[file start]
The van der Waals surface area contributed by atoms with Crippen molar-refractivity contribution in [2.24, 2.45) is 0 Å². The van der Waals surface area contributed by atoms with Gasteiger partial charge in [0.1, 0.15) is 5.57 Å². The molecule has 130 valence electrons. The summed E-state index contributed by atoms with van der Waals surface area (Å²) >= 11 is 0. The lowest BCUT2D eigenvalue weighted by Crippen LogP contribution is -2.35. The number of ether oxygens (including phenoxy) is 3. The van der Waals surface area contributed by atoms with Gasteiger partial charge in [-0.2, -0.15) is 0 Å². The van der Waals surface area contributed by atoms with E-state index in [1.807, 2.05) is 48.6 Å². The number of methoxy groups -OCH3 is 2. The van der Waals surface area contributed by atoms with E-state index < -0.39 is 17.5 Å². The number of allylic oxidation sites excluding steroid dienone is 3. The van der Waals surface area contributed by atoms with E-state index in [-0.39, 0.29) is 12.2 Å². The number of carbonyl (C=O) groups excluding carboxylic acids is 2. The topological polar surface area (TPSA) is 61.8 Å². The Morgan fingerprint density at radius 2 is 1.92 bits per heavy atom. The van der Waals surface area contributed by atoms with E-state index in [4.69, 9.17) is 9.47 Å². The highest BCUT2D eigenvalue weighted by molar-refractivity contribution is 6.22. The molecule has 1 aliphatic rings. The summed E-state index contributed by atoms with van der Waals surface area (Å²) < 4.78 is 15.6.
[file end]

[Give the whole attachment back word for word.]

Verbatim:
The van der Waals surface area contributed by atoms with Crippen molar-refractivity contribution in [2.24, 2.45) is 0 Å². The van der Waals surface area contributed by atoms with Gasteiger partial charge in [0.1, 0.15) is 5.57 Å². The molecule has 130 valence electrons. The summed E-state index contributed by atoms with van der Waals surface area (Å²) >= 11 is 0. The lowest BCUT2D eigenvalue weighted by Crippen LogP contribution is -2.35. The number of ether oxygens (including phenoxy) is 3. The van der Waals surface area contributed by atoms with Gasteiger partial charge in [-0.2, -0.15) is 0 Å². The van der Waals surface area contributed by atoms with E-state index in [1.807, 2.05) is 48.6 Å². The number of methoxy groups -OCH3 is 2. The van der Waals surface area contributed by atoms with E-state index < -0.39 is 17.5 Å². The number of allylic oxidation sites excluding steroid dienone is 3. The van der Waals surface area contributed by atoms with E-state index in [-0.39, 0.29) is 12.2 Å². The number of carbonyl (C=O) groups excluding carboxylic acids is 2. The topological polar surface area (TPSA) is 61.8 Å². The Morgan fingerprint density at radius 2 is 1.92 bits per heavy atom. The van der Waals surface area contributed by atoms with E-state index in [4.69, 9.17) is 9.47 Å². The highest BCUT2D eigenvalue weighted by molar-refractivity contribution is 6.22. The molecule has 1 aliphatic rings. The summed E-state index contributed by atoms with van der Waals surface area (Å²) < 4.78 is 15.6.